“This book is almost 50 years old and there’s a whole new generation that I believe will be very happy with what we’ve done,” says Rolin Jones, Executive Producer and Writer of Interview With The Vampire – a TV series based on Anne Rice’s classic gothic novel.
The book and series follows Louis de Pointe du Lac (played by Game Of Thrones’ Jacob Anderson), Lestat de Lioncourt (Sam Reid) and Claudia (Bailey Bass), whose epic and decades-long story of love, blood, and the perils of immortality, are told in 2022 to journalist Daniel Molloy (Eric Bogosian).
Jones is no stranger to adapting established IPs for television – he was the Executive Producer and Showrunner for season one of The Exorcist and it was Rice’s writing in her 1976 novel that made him excited to take on the series. “There’s incredible beauty and a sense of mourning and loss in the novel,” Jones says. “Anne adapted it from a previously written short story after the death of her young daughter. You can feel it in all the pages, woven in a depth of feeling and some really lovely, lovely language. That level of language in Anne’s novels made me excited for the words I could put into actors’ mouths and I was ready to do a big, mass-appeal genre piece.”
This isn’t the first time Rice’s novel has been adapted. Who can forget the glossy 1994 movie starring Tom Cruise, Brad Pitt and a young Kirsten Dunst. The movie’s screenplay was actually written by Rice and differs slightly from her novel (for instance, in the novel, Lestat is able to entice Louis to become a vampire after the death of the latter’s brother, while in the movie it’s the death of his wife and unborn child).
Jones took Rice’s queue to change some aspects of the novel to work for a TV series. “Fans will always have the novel and there is the movie, which everybody embraced and was very popular. But there’s no reason to repeat that. People who have read Anne’s books closely will quickly figure out how much love and reverence are woven into the first season. AMC has opened up and allowed us to go into these darker places in this novel. It’s really super exciting.”
One of the changes from the novel to the series is the time-setting. For instance, the series starts in the 1900s, rather than the 18th century of the novel. Another change is Claudia’s age – in the novel she’s a five-year-old, while in the series, she’s a teenager. ”
“Claudia is one of the most aggressively interesting characters; a young vampire’s awakening,” says Jones. “But with an eye toward today’s sensibilities, we looked at another very challenging moment in a young girl’s life. If you suddenly transformed into a vampire as a puberty-ridden teen when all the chemicals are going off, that’s the moment you’re frozen in time?! That provided an opportunity to see something exciting and different. Events and things that she’s going through are very similar to the novel. We just hit a little pivot there.”
For Jones and his team of writers, the one thing they made sure not to change is what fundamentally makes up Rice’s three central characters: “Louis, Lestat and Claudia are all grafted,” he explains. “They’re going through the same things and in the same dramatic essence of who they are in the novel.”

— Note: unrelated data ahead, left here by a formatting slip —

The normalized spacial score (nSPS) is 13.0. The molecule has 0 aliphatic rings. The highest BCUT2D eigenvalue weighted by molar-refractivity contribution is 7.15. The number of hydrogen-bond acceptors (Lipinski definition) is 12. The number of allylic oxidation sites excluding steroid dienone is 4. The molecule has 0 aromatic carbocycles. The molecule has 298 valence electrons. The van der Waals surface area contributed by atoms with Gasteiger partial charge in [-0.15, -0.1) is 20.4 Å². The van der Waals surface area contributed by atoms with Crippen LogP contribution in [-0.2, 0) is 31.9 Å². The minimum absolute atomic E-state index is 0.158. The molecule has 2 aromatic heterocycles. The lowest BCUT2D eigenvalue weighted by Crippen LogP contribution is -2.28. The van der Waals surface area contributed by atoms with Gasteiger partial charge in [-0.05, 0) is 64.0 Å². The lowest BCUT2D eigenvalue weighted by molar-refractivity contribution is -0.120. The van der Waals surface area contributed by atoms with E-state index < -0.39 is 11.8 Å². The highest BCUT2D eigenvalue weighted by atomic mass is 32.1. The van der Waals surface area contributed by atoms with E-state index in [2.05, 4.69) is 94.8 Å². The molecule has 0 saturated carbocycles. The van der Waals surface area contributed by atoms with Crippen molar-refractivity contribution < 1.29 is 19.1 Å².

When it came to casting the roles on Lestat and Louis, the team searched the globe to try and find actors with the right chemistry to carry such iconic characters and their epic story.
“We received tapes from across the US, Europe, and Australia,” says Executive Producer Mark Johnson. “When Rolin saw Jacob’s and Sam’s auditions, he knew immediately they were his leads. AMC has an amazing tradition of finding great actors for their shows.”
One of the characters that has been expanded from Anne Rice’s novel – at least the first novel – is that of journalist Daniel Molloy, and the series opens with Molloy interviewing Louis in Dubai. “In the novel, Molloy is referred to as the Boy and doesn’t get a name until Queen of the Damned,” Jones explains. “He and Louis met in San Francisco in 1973. He was a budding young journalist working for a kind of a rag newspaper and had a similar addiction to Louis. Louis needed blood and he needed drugs.
“You’ll see this in the series, and now 50 years later, they’re having another interview. We really tried to make the interview part of it very active and just as interesting as the vampire story. There are very important things happening in their interview. It was expanded to adapt it to this format, and with just great respect for Anne.”
Indeed, Jones tells us that fans of the novels won’t be disappointed in the series and should keep their eyes peeled for references to Rice’s books. “If you have read at least the first three novels and you know those books well, you will enjoy a lot of the things that are on the sides and off to the left,” he teases. “In the writers’ room, we talked about Easter eggs. There are two kinds in on our show: stuff we buried in from the novels and things about the building of a universe.”
Speaking of building that universe, readers may have to be patient while Jones and the team create a world based on the novels – but the wait will be worth it. “I think that fans have to give us a little leeway,” Jones says. “We’re about to build a universe for them, and Anne didn’t know what she was going to write after Interview with The Vampire. We were given all the things that she wrote to make a series out of it.
“We took it really seriously. We took it as literature, highlighting Anne Rice as a revered author. We hope we can inspire people to revisit these novels because there’s so much in them. Anne’s writing is really quite stunning.”
Interview With The Vampire is available to stream now on BBC iPlayer & comes to Blu-ray and DVD on 6 November